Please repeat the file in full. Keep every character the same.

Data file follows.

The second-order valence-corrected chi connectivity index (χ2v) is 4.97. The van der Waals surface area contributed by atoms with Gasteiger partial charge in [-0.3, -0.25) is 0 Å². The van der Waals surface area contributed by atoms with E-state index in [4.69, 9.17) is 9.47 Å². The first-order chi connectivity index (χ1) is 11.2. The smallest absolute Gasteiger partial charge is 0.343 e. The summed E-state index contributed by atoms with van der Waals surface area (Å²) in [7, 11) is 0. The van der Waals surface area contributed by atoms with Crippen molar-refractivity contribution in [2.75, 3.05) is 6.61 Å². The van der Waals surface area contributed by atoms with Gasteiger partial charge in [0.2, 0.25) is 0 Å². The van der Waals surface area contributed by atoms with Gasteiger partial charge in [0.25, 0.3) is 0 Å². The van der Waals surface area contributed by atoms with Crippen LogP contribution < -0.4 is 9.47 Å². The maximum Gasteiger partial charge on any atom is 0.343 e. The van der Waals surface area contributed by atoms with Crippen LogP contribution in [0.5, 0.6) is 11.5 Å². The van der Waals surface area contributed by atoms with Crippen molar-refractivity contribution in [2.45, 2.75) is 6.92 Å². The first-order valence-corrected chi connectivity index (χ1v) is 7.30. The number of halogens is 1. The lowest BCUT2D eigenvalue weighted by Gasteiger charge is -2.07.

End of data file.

The second-order valence-corrected chi connectivity index (χ2v) is 4.97. The van der Waals surface area contributed by atoms with Gasteiger partial charge in [-0.3, -0.25) is 0 Å². The van der Waals surface area contributed by atoms with E-state index in [4.69, 9.17) is 9.47 Å². The first-order chi connectivity index (χ1) is 11.2. The smallest absolute Gasteiger partial charge is 0.343 e. The summed E-state index contributed by atoms with van der Waals surface area (Å²) in [7, 11) is 0. The van der Waals surface area contributed by atoms with Crippen molar-refractivity contribution in [2.75, 3.05) is 6.61 Å². The van der Waals surface area contributed by atoms with Gasteiger partial charge in [0.2, 0.25) is 0 Å². The van der Waals surface area contributed by atoms with Gasteiger partial charge in [0.25, 0.3) is 0 Å². The van der Waals surface area contributed by atoms with Crippen LogP contribution < -0.4 is 9.47 Å². The maximum Gasteiger partial charge on any atom is 0.343 e. The van der Waals surface area contributed by atoms with Crippen LogP contribution in [0.5, 0.6) is 11.5 Å². The van der Waals surface area contributed by atoms with Crippen molar-refractivity contribution in [2.45, 2.75) is 6.92 Å². The first-order valence-corrected chi connectivity index (χ1v) is 7.30. The number of halogens is 1. The lowest BCUT2D eigenvalue weighted by Gasteiger charge is -2.07.